But just for grins, let’s assume a technological breakthrough occurs that can displace hydrocarbons. And while it may be a miraculous technology, it must be ultra-cheap and it must be dispersed around the world. It will also have to be implemented on a massive scale – a scale big enough to supplant the world’s hunger for hydrocarbons, which now averages nearly 200 million barrels of oil equivalent per day. Put another way, that’s approximately equal to the total daily oil output of more than 23 Saudi Arabias.
The world’s two most-populous countries, China and India, have made it abundantly clear that they will not accept any hard limits on their ability to emit carbon dioxide. And other developing countries are doing the same. The reasons are obvious: too many of their people live in energy poverty, and in particular, they lack electricity.
The IEA recently declared that “electricity is, in practice, indispensable for certain basic activities, such as lighting, refrigeration and the running of household appliances, and cannot easily be replaced by other forms of energy. Individuals’ access to electricity is one of the most clear and un-distorted indication of a country’s energy poverty status.”
The leaders of developing countries recognize the essentiality of electricity and what that means with regard to any emissions caps. You may recall that in June, just a few days after the House of Representatives passed its cap and trade bill, Indian Environment Minister Jairam Ramesh said that India “will not accept any emission-reduction target – period. This is a non-negotiable stand.” The Indian leader went on, saying that “there is no way India is going to accept any emission reduction target, period, between now and the Copenhagen meeting and thereafter.”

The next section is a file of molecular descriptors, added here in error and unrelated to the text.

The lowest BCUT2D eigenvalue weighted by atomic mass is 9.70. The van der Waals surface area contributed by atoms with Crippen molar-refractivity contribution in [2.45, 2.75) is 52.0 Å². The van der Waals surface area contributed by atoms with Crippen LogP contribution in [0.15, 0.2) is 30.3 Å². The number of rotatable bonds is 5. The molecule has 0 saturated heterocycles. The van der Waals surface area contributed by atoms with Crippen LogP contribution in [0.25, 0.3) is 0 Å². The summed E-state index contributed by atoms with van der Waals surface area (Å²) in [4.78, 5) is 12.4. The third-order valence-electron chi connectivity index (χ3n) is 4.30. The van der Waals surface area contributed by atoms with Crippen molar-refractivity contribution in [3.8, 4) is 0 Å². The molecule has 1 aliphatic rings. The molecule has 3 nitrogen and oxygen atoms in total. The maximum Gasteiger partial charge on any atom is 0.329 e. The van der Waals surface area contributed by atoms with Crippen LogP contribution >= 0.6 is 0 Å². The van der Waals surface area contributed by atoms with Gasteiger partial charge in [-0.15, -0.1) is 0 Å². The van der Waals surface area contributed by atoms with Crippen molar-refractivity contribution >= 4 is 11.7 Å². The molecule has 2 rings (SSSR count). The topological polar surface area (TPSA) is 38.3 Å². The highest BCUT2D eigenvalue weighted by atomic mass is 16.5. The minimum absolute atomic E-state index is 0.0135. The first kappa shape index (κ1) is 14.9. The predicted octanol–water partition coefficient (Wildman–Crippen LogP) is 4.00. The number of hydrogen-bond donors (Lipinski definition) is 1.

Or consider the words of Rajendra Pachauri, the Indian academic who chairs the UN’s Intergovernmental Panel on Climate Change. In July, Pachauri told reporters that nearly 40% of his fellow Indians do not have access to electricity. “Can you imagine 400 million people who do not have a light bulb in their homes?” he asked. He went on to make it clear that India will be burning plenty of its own coal in order to produce electricity. “You cannot, in a democracy, ignore some of these realities and as it happens with the resources of coal that India has, we really don’t have any choice but to use coal.”
Like India, China is relying heavily on its domestic coal resources. And while both China and India have recently agreed to set targets on reducing the carbon intensity of their economies, those targets will not actually cut their carbon dioxide emissions.
The simple truth is that the brouhaha over Climategate doesn’t matter. In fact, the entire battle over climate science – and in particular, the arguments over what concentration of atmospheric carbon dioxide should be seen as ideal – is largely a waste of time. Given that global policymakers are convinced that carbon dioxide is bad, the most important question they must address is: then what? Put another way, what’s the policy response going to be?